Previous tanks donated by North Atlantic Treaty Organization (NATO) members have been in the form of refurbished Russian tanks, mostly upgraded early-model T-72 tanks considered (at best) slightly inferior to the newest Russian tanks. Earlier donations such as Javelin anti-tank and Stinger anti-aircraft missiles are seen as more defensive weapons, while HIMARS guided rockets are more of an indirect support weapon.
Though detractors (including the Kremlin) scoff that Western tanks will be lacking in number and quality against the latest Russian tanks, such as the T-72B3 and T-90, it is actually widely accepted that the Leopards and Challengers are superior.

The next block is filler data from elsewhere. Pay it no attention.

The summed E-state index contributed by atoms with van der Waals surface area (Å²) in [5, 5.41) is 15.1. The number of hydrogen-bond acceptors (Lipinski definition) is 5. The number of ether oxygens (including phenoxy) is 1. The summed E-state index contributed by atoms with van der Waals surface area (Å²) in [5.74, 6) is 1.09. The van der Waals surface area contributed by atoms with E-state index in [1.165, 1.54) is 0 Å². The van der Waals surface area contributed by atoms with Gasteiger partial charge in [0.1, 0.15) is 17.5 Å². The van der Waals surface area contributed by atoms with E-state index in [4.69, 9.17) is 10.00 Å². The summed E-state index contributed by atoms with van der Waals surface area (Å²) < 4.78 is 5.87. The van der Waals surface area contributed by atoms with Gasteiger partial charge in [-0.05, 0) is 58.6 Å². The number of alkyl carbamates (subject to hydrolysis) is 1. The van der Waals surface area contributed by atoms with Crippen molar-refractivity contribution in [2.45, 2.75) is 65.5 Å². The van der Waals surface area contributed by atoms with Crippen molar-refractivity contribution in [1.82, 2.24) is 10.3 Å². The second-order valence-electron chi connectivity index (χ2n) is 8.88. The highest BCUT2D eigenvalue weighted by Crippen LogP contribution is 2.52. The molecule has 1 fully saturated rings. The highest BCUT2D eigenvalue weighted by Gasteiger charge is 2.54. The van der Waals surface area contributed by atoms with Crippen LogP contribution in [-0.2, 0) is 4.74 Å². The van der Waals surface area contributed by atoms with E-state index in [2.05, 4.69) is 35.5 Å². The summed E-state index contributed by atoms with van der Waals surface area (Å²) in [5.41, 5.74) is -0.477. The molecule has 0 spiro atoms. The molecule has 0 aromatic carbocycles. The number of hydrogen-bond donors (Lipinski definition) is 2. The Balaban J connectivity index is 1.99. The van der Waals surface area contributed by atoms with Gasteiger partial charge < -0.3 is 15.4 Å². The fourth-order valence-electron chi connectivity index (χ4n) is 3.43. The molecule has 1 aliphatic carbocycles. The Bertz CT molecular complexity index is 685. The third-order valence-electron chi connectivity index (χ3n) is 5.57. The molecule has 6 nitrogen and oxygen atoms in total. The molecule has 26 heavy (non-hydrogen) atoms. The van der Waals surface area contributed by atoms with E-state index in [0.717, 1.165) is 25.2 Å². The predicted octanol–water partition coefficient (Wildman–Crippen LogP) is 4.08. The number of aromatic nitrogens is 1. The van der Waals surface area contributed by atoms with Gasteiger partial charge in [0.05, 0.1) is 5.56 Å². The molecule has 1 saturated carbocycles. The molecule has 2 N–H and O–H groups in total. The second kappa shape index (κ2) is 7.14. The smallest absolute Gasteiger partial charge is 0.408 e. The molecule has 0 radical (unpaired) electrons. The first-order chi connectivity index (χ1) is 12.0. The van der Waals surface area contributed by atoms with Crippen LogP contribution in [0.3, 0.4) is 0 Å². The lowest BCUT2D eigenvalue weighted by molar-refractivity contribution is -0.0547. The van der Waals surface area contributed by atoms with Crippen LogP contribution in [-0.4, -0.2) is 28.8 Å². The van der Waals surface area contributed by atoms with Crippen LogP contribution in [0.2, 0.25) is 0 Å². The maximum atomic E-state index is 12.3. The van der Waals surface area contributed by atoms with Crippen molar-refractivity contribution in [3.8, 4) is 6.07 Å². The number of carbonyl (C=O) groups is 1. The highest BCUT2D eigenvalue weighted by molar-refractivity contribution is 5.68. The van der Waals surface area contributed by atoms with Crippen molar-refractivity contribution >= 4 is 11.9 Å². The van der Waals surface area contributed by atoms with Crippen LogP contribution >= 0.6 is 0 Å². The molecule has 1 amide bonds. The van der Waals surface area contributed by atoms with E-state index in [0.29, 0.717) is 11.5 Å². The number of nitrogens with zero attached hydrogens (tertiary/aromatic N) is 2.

In particular, the standard Russian 125mm armour-piercing shells have been proven to be unable to penetrate the Challenger 2’s frontal armour (where it is the thickest) during the one occasion they have seen combat in the 1991 Persian Gulf War.
These Western tanks are significantly heavier on account of thicker armour and better protection. More importantly, they have better gunsights and optics, improving the likelihood of successfully hitting opponents with the first shot, an important consideration in tank-versus-tank combat.